The Science Behind our Methods

Self-determination Theory


The self-determination theory (SDT) is a psychology framework that defines motivation along a continuum of causes that prompt behavior. These causes are said to be extrinsic (prompted by degrees of external influence) and intrinsic (prompted by the joy of doing something, for the sake of doing it). The SDT asserts that our behavior is energized by the psychological need for: Competence, Relatedness, and Autonomy (Deci & Ryan, 2000; Ryan & Deci, 2000).

Autonomy - The need to feel that we have a choice in what we do, that our choices coincide with our values and beliefs, that we don't feel constrained when controlled by others.

Competence - The need to feel that we are effective, growing our abilities, and meeting new challenges without feeling overwhelmed.

Relatedness - The need to feel supported by others, that our lives matter, and we are a valued member of community.

The self-determination theory is a foundation for our designs. We strive to develop experiences that yield a sense of autonomy, where people can become masters, and feel that they belong.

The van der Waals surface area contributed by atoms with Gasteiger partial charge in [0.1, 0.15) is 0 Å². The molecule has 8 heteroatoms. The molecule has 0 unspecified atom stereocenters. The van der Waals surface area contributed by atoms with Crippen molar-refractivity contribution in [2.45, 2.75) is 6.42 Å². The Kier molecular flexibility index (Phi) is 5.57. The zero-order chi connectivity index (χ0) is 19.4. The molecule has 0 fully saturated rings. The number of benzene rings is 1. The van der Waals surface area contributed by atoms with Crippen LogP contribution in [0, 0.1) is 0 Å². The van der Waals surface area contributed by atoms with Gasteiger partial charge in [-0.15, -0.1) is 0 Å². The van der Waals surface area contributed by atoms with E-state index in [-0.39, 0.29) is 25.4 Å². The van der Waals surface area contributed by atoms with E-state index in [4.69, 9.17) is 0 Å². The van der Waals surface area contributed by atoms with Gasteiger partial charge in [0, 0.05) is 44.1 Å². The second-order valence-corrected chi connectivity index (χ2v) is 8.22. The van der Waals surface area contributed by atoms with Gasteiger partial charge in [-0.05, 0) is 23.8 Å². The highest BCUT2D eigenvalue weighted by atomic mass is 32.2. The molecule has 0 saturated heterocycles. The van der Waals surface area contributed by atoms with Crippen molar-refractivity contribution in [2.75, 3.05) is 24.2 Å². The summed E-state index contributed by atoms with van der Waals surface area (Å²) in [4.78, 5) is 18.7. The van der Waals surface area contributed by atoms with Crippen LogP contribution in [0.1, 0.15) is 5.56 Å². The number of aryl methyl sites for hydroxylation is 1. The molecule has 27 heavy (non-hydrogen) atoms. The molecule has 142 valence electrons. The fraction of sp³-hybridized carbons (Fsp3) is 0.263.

Deci, E. L., & Ryan, R. M. (1985). Intrinsic motivation and self-determination in human behavior, New York: Plenum Press.

Deci, E. L., & Ryan, R. M. (2000). The what and why of goal pursuits: Human needs and the self-determination of behavior. Psychological Inquiry, 11(4), 227-268.

Ryan, R. M., & Deci, E. L., (2000). Intrinsic and extrinsic motivations: Classic definitions and new directions. Contemporary Educational Psychology, 25(1), 54-67.

Ryan, R. M., & Deci, E. L., (2000). Self-determination theory and the facilitation of intrinsic motivation, social development, and well-being. American Psychologist, 55(1), 68-78.

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At people participate because they want to, not because they have to.


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